New Studies Reveal How Cannabis Can Treat Different Types of Pain

By Andrew Ward on December 11, 2018

Despite a small handful of researchers who still discount cannabis analgesia, more studies continue to roll in that reaffirm cannabis' potential for providing pain relief. 

Among the latest research, a thesis from Auburn University's Master's student Julio Alejandro Yanes analyzed 66 undergraduate students, half cannabis users and the other half non-users. Yanes found that the cannabis group reported lower average pain levels. Additionally, the consumer group reported higher tolerances to maximum pain levels. Combined, the findings led Yanes to determine that cannabis could, in fact, help manage pain as an analgesic property. These findings should serve as Yanes’ foundation for his dissertation work in the future.  

That said, the analysis had several limitations. Yanes cited limitations due to current U.S. cannabis regulations. Additionally, the small sample size of only undergraduate students failed to produce an adequate cross-section of real world participants. Regardless, the findings should serve the student with the foundational evidence needed for his future work. 

In another recent instance, an analysis of PubMed articles concerning cannabinoids and cannabis use in surgical patients found strong results which indicate that cannabinoids “reduce intestinal motility, gastric acid secretion, and nausea” and also “improve pain control, reduce inflammation, and increase appetite.” The analysis noted that cannabidiol (CBD) and tetrahydrocannabinol (THC) both "have widespread effects on the body" with notable results in the intestinal tract, among other areas.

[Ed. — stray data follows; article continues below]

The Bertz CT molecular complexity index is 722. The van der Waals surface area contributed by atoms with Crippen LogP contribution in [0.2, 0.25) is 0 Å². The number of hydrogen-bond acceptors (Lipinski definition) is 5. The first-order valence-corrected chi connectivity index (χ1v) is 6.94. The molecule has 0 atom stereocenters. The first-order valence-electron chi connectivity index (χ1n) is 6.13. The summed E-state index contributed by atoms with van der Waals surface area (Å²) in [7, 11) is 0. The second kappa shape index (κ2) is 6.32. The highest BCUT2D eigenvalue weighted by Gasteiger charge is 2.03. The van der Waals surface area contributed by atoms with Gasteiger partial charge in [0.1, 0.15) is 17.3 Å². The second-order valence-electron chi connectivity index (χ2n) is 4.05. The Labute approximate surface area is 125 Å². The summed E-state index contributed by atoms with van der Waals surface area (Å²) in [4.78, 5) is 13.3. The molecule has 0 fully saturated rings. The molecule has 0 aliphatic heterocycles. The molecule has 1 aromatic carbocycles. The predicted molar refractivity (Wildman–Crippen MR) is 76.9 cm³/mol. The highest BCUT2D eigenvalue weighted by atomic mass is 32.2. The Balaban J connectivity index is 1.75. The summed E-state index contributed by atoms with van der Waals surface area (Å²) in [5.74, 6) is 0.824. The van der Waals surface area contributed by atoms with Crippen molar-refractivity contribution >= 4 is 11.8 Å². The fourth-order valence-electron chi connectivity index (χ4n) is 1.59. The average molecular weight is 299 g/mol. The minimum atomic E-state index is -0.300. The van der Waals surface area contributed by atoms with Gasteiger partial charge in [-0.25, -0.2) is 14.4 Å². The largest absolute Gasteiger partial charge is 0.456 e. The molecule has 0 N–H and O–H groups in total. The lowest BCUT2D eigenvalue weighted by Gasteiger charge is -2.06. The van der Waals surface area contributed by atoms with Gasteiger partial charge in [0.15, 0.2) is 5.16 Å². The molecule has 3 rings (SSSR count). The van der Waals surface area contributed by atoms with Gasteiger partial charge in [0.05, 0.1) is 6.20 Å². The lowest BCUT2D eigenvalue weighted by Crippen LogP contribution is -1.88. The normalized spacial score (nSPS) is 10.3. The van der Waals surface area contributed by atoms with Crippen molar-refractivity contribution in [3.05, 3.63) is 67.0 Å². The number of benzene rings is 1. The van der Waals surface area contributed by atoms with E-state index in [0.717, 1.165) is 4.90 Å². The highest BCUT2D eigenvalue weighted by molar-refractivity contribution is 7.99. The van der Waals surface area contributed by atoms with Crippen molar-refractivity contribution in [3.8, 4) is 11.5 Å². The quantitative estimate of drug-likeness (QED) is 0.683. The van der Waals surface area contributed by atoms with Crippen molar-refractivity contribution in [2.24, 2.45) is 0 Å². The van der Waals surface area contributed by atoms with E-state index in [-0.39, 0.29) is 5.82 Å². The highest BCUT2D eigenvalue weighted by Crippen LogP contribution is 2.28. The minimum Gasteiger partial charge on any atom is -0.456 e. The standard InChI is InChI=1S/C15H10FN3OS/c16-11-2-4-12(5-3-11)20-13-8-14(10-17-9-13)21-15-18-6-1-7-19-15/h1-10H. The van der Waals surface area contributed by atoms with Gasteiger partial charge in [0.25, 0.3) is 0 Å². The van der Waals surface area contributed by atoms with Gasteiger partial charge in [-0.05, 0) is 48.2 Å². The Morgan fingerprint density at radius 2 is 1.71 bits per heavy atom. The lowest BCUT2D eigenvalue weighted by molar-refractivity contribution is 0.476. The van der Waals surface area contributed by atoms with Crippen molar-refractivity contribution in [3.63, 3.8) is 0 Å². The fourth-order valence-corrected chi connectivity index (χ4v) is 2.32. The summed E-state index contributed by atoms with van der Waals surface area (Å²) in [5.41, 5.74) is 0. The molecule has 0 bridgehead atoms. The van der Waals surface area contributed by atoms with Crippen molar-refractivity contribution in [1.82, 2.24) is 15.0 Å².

While these findings are far from groundbreaking, they very well could serve as supporting evidence for long-held anecdotal reports. As Yanes noted, more research is required to validate any findings, especially within a larger, diverse sample group. Meanwhile, the PubMed analysis shows that cannabis use in surgical patients is a rather prevalent occurrence that will likely increase as regulations change. As such, even without conclusive evidence, physicians and others in the medical space should highly consider learning about cannabinoids and the effects on the body. 

Up to this point, most studies focused on THC and CBD, but they should expand to other cannabinoids like THCA and CBDN that may also have beneficial healing properties for patients in need. 

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